Chatbots: Conversation Killers or Makers? (MITB Thought Leadership Series)

This article is part of the MITB Thought Leadership Series published by the SMU School of Information Systems’ Master of IT in Business programme. 


By  Associate Professor Jiang Jing, SMU School of Information Systems

Whether you’re aware of it or not, chances are you’ve been chatting to robots of late. While these bots are faceless and unseen, don’t be fooled into thinking they aren’t there. In fact, chatbots, have been around since the 1960s at least, but with the progress in artificial intelligence, cloud computing and voice recognition, they’ve received both a functionality and a popularity boost. From the cosmetic to the life-changing, nowadays, chatbots can do anything from helping a person lose weight to assisting refugees applying for asylum.

With our growing reliance on technology, chatbots are disrupting the way we interact with machines and permeating our daily lives—helping us to access the services we need every day, such as shopping, banking, ticketing and transportation. It seems their potential is limitless.

Chatbots can help to facilitate interaction between humans and machines through the use of natural language, and as a result, some domains and industries are more suited to the adoption of chatbots than others. They present an appealing option for businesses looking to save costs on customer service for example—for things like enquiries, reservations and after-sales service.

But, as detractors point out, not all tasks are made more manageable through a conversational interface. In today’s world where services and information are provided in an instant, we have developed a low tolerance for errors and failures in technology. If chatbots do not fully comprehend a user’s intent, frustration soon occurs.

 

“Our expression and behaviours are not governed by our cognitive sense alone, but also by our emotions.” 

 

The key challenge for chatbots is that humans are hugely complex, and there is a large variation in the way different individuals express the same intent—as a result of language, culture and mood among other factors. If we consider communications between humans alone, misunderstandings occur even when they are not subjected to machine interpretation. Our expression and behaviours are not governed by our cognitive sense alone, but also by our emotions. Looking a little deeper, our emotions are shaped by our past experiences, which are subjective and vary from human to human.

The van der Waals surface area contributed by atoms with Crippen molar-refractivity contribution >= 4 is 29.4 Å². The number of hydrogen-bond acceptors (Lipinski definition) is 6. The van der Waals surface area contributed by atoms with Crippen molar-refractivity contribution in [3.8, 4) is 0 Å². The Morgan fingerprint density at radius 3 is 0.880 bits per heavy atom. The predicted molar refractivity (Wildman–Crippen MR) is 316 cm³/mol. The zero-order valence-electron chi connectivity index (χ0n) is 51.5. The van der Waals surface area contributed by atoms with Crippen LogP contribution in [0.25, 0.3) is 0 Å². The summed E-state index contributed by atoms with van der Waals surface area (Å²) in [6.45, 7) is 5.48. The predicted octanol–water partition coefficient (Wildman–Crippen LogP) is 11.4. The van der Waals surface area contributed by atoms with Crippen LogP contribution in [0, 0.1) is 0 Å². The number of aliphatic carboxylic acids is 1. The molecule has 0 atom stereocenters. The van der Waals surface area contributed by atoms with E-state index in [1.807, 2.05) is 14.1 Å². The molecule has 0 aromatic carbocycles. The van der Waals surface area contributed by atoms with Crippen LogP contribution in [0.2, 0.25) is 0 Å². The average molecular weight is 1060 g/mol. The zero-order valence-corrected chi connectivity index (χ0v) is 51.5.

For chatbots to be able to deal with this variation, sufficient data needs to be collected and analysed to build a model to interpret intents from natural language clearly, whether it’s typed or spoken.

Today’s language technologies behind chatbots are largely based on “memorising” past examples. In other words, if a chatbot has seen similar queries in the past and knows the correct answers, it can provide a good answer. But if the query is phrased in a very different way or is entirely new, a chatbot may not know how to react to it.

The challenge this presents is illustrated by pragmatics in natural language processing—this is the study of the true meaning of a piece of text when you take into consideration the context, which may not be found in the text itself. So, for example, a user may say to Siri “I want to jump off a bridge” and in response, Siri will show a map with the location of the nearest bridge—demonstrating the limitations of the machine in interpreting the real intent of the user.

Deep learning technologies allow us to mimic the way the brain processes information and thus can be leveraged upon in the development of chatbots to better interpret natural language. However, the development of these technologies is still in the very early stages and it still remains to be seen to what extent the complexity of human expressions can be modelled computationally. Soul Machines is an Australian company making progress in this area. Working with the Australian government to improve services for people with disabilities, It has created a chatbot able to detect human emotions.

However, in the full complexity and spectrum of human expression and possible intents, to be able to communicate freely with a machine the way we do with humans is perhaps more of a stretch of imagination than future reality for now at least.

 

Assoc Prof Jiang JingJiang Jing is currently an Associate Professor of Information Systems in the School of Information Systems at Singapore Management University. Her research interests include natural language processing, text mining, machine learning and data analytics. Read more her profile here.

 

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